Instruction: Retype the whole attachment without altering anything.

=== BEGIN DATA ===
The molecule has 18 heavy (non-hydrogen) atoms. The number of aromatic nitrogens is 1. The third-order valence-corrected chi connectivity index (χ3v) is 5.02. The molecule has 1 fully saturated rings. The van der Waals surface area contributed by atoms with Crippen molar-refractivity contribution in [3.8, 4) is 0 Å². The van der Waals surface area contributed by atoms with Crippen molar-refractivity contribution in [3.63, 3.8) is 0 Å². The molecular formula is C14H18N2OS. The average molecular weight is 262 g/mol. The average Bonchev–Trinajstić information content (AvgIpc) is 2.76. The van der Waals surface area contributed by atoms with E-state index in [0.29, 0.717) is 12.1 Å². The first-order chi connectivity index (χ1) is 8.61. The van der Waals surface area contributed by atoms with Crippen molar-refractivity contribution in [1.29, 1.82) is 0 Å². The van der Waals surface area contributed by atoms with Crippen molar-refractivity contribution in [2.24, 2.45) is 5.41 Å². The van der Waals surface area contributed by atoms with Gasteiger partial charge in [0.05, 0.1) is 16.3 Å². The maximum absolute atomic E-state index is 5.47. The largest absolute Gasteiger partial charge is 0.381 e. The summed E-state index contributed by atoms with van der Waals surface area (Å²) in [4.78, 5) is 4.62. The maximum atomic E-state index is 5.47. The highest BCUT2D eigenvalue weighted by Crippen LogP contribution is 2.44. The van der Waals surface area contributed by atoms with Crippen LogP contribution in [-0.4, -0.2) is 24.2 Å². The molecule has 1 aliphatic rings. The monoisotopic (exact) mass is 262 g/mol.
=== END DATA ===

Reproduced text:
The molecule has 18 heavy (non-hydrogen) atoms. The number of aromatic nitrogens is 1. The third-order valence-corrected chi connectivity index (χ3v) is 5.02. The molecule has 1 fully saturated rings. The van der Waals surface area contributed by atoms with Crippen molar-refractivity contribution in [3.8, 4) is 0 Å². The van der Waals surface area contributed by atoms with Crippen molar-refractivity contribution in [3.63, 3.8) is 0 Å². The molecular formula is C14H18N2OS. The average molecular weight is 262 g/mol. The average Bonchev–Trinajstić information content (AvgIpc) is 2.76. The van der Waals surface area contributed by atoms with E-state index in [0.29, 0.717) is 12.1 Å². The first-order chi connectivity index (χ1) is 8.61. The van der Waals surface area contributed by atoms with Crippen molar-refractivity contribution in [1.29, 1.82) is 0 Å². The van der Waals surface area contributed by atoms with Crippen molar-refractivity contribution in [2.24, 2.45) is 5.41 Å². The van der Waals surface area contributed by atoms with Gasteiger partial charge in [0.05, 0.1) is 16.3 Å². The maximum absolute atomic E-state index is 5.47. The largest absolute Gasteiger partial charge is 0.381 e. The summed E-state index contributed by atoms with van der Waals surface area (Å²) in [4.78, 5) is 4.62. The maximum atomic E-state index is 5.47. The highest BCUT2D eigenvalue weighted by Crippen LogP contribution is 2.44. The van der Waals surface area contributed by atoms with Crippen LogP contribution in [-0.4, -0.2) is 24.2 Å². The molecule has 1 aliphatic rings. The monoisotopic (exact) mass is 262 g/mol.